When working with popular frameworks like React or Vue, we must organize convenient storage and manage the application state. For example, React allows one to manage the state of components out of the box using this.setState and this.state. Yet, with application growth comes the need for communication between components that often results in insufficient functionality. Luckily, in the front-end world, there are many ready-made libraries to help simplify this task. This article discusses two of the most popular solutions at the
moment – Redux and MobX.

About Redux and MobX

Currently, the most popular library for storing application state is Redux, invented in 2015 by Dan Abramov and Andrew Clark. It is based on Flux architecture and functional programming. Redux users get support from a strong community and rich codebase, so getting any question regarding the library answered is no longer an issue.

The most widespread alternative is MobX, invented by Michel Weststrate in 2015. It is implemented in functional reactive programming (FRP) principles and allows wrapping states in ‘observable’ objects. This makes it easy to react to any app state changes.

Data Flow and Key Differences

Redux:

  • Has only one store as a single source of truth. The state is stored in a regular JavaScript object. It would be best to keep the state normalized and flat.
  • The state is immutable. Any updates to the state always return a new copy of the state.
  • All state updates are done by dispatching a specific action.
  • Reducers respond to actions and return a new copy of the state if it has been updated.

MobX:

  • Can have multiple observable stores. The state structure is denormalized and often deeply nested.
  • State is mutable. It can be changed directly, but it is recommended to do this using action functions.
  • As the documentation says: “MobX makes state management simple again by addressing the root issue: it makes it impossible to produce an inconsistent state.”
  • All derivations are updated automatically and atomically when the state changes.

Redux Store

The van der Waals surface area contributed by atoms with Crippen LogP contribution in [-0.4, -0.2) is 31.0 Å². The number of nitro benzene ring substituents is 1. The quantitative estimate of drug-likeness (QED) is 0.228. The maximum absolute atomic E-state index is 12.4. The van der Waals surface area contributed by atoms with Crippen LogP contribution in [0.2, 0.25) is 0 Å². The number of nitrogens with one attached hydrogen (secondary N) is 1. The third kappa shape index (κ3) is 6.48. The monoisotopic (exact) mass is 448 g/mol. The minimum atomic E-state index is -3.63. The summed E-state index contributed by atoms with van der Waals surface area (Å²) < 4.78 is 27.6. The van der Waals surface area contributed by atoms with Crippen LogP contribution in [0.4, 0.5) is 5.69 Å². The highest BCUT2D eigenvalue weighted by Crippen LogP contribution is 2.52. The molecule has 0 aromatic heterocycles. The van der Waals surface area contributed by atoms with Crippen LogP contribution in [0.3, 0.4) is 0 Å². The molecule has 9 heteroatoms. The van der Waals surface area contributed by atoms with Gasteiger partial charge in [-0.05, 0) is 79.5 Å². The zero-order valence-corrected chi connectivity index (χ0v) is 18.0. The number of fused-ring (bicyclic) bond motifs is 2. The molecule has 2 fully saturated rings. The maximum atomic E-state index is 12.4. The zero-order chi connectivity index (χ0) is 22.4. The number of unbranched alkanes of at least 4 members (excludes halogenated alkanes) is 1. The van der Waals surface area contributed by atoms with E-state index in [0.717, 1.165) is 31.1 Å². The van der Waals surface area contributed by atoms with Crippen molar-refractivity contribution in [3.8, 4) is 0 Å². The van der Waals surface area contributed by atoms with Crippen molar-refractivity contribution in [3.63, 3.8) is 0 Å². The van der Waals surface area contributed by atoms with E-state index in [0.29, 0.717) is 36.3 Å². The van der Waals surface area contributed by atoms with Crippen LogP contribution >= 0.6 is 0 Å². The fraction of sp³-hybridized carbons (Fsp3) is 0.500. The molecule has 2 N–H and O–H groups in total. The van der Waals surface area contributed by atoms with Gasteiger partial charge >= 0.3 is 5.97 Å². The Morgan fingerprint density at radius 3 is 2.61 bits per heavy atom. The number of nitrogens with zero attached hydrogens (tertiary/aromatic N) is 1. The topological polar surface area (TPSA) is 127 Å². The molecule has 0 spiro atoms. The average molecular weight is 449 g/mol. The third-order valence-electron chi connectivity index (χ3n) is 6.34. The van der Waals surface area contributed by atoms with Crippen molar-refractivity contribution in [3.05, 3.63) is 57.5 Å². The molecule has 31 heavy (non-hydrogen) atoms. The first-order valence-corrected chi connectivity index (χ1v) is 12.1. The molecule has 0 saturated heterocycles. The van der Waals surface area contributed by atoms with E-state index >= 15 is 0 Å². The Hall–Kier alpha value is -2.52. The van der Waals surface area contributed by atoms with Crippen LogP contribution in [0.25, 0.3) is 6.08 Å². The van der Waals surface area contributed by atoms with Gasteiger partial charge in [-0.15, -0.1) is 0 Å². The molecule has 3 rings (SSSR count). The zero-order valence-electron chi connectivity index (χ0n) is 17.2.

As stated earlier, Redux stores state data in a single global store, which is the only source of truth. Reducers that take an action object and return an updated copy of the state are used to manage it. The action object is a simple javascript object containing the action type field and payload fields. Reducers allow you to split a state object into separate logical units, such as artistReducer, articlesReducer, profileReducer, which are later combined into one state object using combineReducers. The store has dispatch and subscribe methods to manage state and respond to changes. If, after calling dispatch, the state gets updated, all subscribers are notified. However, it will take a lot of boilerplate code to describe the store, which is a major drawback for small projects. An example of a store on Redux:

MobX Store

An application that uses MobX, tends to have multiple stores that divide the state into logical chunks, such as a domain model or UI state. This allows you to conveniently organize your state structure and reuse individual stores in other applications. MobX has a fairly high level of abstraction, which significantly reduces boilerplate code compared to Redux. This allows to quickly create stores using @observable and @computed annotations or the makeObservable and makeAutoObservable functions. Any changes to the state can be made either directly, such as artistStore.artists.push(artist), or, as recommended, more explicitly using @action as shown in the example below. The easiest way to react to changes in the store is to create a reaction by passing a callback to the autorun function. The reaction will be called when it is first created and whenever observable, and computed values ​​change in the store. The main disadvantage of this approach is that when applications begin to grow into more complex ones, it leads to unobvious and difficult to debug relationships between stores. The following example describes a MobX store similar to the Redux store presented above: